Long Term Foster Care
We would like to tell you about the "behind the scenes" animals that you may not know you are helping when you donate to Adopt-A-Pet. We want to tell you their stories. Adopt-A-Pet has a NO KILL policy. We do not euthanize animals because they have not been adopted within a certain time, because they have behavioral or medical issues, or because of age. We only euthanize when we truly believe that the pet's quality of life is being compromised. Below are some of our long-term foster animals. For these dogs, cats and rabbits adoption is not an option, so we care for these furry friends in their foster homes for the rest of their natural lives. Your donations help support not only the animals for whom we are able to find forever homes, but also these loving animals. They can also incur long term medical expenses along with the day-to-day costs of food and supplies. Please note, these animals are not up for adoption. Adoptable animals are listed on the dog, cat and rabbit pages of this web site.
Phantom came to his foster home as a small, 8-week-old kitten, and it didn't take us long to realize that he was a special guy. After observing Phantom play and explore the house, it seemed like something was different about him. A trip to the vet revealed Phantom has 80 to 90 percent vision loss due to decreased blood flow to his retinas. Unfortunately, there is no treatment for Phantom, but he is not bothered by his condition.
My name is Sabe. I am a rather handsome shorthaired fellow, if I must say so myself. I came to my foster parents’ home in 2002 as a little three-month old. I had been placed in a home for adoption but was not treated very well. So, I am very thankful that my foster home was very patient with me when I had to learn to trust again. I only want to stay with my foster parents and with their other foster cat, Spott. She does not really like people all that much, but she loves me. So, I have to stay to keep her happy. I love my foster home and my foster parents; they take such good care of me and Spott. I could never leave them. Spott came to my home in 2004 with her three sisters and one brother. They all got adopted, but Spott…well, all I can say is she likes cats better than people. So we will be here until we are old and greyer.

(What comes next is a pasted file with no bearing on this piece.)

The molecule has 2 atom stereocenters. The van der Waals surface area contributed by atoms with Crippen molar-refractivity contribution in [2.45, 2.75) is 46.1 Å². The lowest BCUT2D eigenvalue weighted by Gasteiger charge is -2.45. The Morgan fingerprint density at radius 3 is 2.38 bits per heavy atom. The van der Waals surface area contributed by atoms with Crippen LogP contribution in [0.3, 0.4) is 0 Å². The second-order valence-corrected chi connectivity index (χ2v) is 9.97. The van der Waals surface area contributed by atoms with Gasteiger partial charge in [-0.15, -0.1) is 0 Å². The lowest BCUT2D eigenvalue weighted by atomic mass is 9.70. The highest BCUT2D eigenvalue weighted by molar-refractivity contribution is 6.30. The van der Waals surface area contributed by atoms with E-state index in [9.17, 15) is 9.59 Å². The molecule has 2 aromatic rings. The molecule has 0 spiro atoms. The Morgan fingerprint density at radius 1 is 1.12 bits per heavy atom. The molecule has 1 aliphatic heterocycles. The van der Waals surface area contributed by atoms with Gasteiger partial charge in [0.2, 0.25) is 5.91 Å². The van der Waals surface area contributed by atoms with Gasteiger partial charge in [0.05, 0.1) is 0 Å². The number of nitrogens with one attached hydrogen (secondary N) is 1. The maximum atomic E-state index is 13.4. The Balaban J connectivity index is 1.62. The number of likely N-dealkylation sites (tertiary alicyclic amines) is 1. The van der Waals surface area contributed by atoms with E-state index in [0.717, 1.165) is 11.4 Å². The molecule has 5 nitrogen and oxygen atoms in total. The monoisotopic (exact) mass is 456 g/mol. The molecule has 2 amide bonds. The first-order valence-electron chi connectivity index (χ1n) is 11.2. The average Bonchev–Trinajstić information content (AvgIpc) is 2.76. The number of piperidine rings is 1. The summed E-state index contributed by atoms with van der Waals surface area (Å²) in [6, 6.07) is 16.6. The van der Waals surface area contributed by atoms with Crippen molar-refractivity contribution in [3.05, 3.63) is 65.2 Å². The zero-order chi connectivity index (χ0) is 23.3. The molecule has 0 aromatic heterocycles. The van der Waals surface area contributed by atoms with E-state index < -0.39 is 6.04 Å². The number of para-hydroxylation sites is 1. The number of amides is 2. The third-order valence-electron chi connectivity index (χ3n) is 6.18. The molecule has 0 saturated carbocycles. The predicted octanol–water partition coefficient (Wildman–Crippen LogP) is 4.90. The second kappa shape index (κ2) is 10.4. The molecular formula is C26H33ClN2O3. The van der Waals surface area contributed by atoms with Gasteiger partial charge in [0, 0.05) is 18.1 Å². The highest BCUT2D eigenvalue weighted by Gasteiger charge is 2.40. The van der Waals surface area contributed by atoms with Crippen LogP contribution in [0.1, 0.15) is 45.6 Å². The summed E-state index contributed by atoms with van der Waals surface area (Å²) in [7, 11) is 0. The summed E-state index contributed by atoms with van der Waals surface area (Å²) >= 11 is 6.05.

My name is Ayla. Okay, I know I have to lose a little weight, but I am so happy now here with my foster mom and her cat, Jack. I came from the pound with another kitten. She was real outgoing and got adopted right away. Well, I was a little nervous, and my foster mom tried a few times to get me in a forever home, but I got so scared that I just could not eat. I told her I really wanted to stay with her and Jack. So here I am, very happy…and as you can see, I am eating just fine. I have been with Jack for four years now and don’t plan on going any place. Jack and I both are going on a weight-loss program I tell you, it’s really hard going on that treadmill when your legs are as short as mine.
Cita is a female, long-hair black cat. She is approximately 7-8 years old by our guesstimate. Cita has been with our family for approximately 5 years and another foster home before that. She has been in her foster home for so long now, that leaving would prove stressful. She does have some habits that would most likely not be accepted in a permanent home.